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Chef Harpal Singh Sokhi | India | Pros & Cons!!!

I was actually working with a Celebrity Chef and had set up most of his business verticals, while doing so I realized that if I can create things that make business sense for someone then might as well do it on your own. Then there was a day I called it for myself quit and took the plunge to become an entrepreneur. I realized that somewhere within my own genes I had this in some form or the other as my father while working for Railway would always do small time businesses which would help him get the extra cash for running the family in a better way.

What were the biggest initial hurdles to building your business and how did you overcome them?

I think the most important aspect when you move away from comfort of getting a fixed salary month on month and suddenly you realize that oh nothing like this would happen from the next month and for me I had just decided to take the plunge without even looking at my bank balances. As I took the plunge I realized that I had to first build revenue streams that would help me streamline the operating finances. Initially it was all around the core strengths we had of consulting for restaurants, food shows, demonstrations and food ads in some sense, these helped me streamline the revenue resources. Television food shows which was actually one of the big saviors of mine and that kept the study flow of income. Slowly and steadily I realized that I must also look at long term goals and plan revenue streams along with wealth management. I started associations that helped in value building propositions.

Did you ever deal with contention from your family and friends concerning your entrepreneurial pursuits?

How did you handle it? What would you do differently in hindsight?

The biggest challenge for me was that I entered business when I was almost 45 years of age and I had thought for once that it is little too late for take the entrepreunal route. However I started reading about people who took the plunge even after 50 and realized that there is no age to become an entrepreneur although the stakes are less when you are young as you can always fall back on a job but as you grow beyond 50 even that is a challenge. So failures were strictly not acceptable and we I decided that I must take baby steps and at the same time in some business verticals I must go in leaps and bounds.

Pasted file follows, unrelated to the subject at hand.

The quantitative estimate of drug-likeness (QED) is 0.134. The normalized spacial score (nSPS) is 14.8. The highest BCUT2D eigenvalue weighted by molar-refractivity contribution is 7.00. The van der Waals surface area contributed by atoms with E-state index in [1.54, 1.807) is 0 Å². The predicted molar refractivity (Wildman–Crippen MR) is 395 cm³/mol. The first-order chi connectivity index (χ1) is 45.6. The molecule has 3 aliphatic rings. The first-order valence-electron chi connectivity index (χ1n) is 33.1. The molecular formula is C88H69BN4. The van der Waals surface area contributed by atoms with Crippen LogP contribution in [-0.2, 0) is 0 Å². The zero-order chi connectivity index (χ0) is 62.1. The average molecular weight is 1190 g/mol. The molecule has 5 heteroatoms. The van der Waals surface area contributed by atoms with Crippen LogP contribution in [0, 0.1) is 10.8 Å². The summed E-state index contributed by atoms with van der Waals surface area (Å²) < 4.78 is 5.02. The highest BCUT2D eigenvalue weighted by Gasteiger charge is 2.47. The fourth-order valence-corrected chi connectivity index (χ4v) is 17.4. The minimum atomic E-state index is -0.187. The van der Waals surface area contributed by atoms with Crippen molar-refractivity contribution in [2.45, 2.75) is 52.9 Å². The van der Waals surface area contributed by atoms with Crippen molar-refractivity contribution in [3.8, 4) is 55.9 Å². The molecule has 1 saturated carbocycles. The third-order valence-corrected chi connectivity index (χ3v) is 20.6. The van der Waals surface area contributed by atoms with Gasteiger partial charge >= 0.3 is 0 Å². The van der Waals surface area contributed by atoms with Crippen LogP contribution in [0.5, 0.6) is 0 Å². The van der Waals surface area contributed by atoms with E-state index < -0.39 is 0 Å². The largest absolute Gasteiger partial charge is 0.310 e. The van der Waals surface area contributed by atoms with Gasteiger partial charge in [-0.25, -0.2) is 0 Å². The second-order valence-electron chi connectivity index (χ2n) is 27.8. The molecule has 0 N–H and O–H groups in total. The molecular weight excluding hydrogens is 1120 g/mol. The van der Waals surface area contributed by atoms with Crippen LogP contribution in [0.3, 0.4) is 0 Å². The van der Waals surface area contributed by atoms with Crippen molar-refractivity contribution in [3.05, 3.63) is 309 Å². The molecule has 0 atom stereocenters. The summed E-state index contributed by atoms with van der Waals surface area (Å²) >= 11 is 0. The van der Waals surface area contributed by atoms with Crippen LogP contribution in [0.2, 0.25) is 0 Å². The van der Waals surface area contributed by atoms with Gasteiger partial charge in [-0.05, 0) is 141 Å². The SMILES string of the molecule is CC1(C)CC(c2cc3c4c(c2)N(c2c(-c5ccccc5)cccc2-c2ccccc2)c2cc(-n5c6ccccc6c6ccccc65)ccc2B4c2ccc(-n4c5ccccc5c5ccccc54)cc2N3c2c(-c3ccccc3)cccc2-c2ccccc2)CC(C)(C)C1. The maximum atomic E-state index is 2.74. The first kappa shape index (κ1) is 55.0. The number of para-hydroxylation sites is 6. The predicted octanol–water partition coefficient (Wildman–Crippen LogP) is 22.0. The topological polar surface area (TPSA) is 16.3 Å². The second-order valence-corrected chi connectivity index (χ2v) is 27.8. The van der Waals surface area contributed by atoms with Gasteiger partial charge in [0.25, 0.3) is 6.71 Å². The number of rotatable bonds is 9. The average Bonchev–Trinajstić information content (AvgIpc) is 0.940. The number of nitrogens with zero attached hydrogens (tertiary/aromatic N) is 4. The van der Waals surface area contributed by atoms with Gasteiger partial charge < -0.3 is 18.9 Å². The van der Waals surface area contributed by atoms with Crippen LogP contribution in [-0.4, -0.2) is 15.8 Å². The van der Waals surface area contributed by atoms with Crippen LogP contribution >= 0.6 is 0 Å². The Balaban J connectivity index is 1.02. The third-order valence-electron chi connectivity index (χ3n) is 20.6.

There were times that would be challenging for me and during such time I think one of the most important thing is to keep yourself healthy and calm. In the back of my mind there would be questions only of growing the business and increase revenue streams so that someday I could personally invest into business that would become large. This took me about five to six years and now I am looking at building up business that would eventually build value.

What would you say was the single most influential factor in your business success?

I think it was self belief and hard work.

What do you know today that you wish you would have known when you first got started as an entrepreneur?

Quite a few things I wish that I was better at accounts and law. These things would have helped me understand quite a few things better. There were other challenges too being a passionate Chef and then to become an entrepreneur is a bigger challenge and the first thing you have to start believing is that all passionate things do make business sense at times. One has to weigh down pro and cons and do what is right for business. Now for a passionate person it is a challenge here and that is the first thing I had to change in my own self.

I also realized a few important aspects in business that while some things would be your strengths which upon my own analysis was that I could think faster and better in conceptualizing ideas and creations. I also realized that having a few important agencies like a great Chartered accountant, a great law firm to guide you so that you don’t do mistakes that would affect growth in due course of time. I wish I had access to these two firms early, however early stages when revenues are stringent you don’t tend to take large firms as them come with lot of baggage but as I moved on I started acquiring services of such firms to help me stream line better.

What advice would you give to an upcoming young and old entrepreneur locally and internationally?

My Advice to all youngsters is clear you have to weigh down things yourself and look at where you would like to be in time to come.

If you got a passion then pursue it whole heartedly and success will follow.

While becoming an entrepreneur always has it own positives and negatives but the biggest pride is that it makes me work harder because there are many families who depend on us and that challenge if you are willing to take up and work harder not just for yourself but for a team who would dedicate their life to you, then you got take the plunge.

Baby Steps!!

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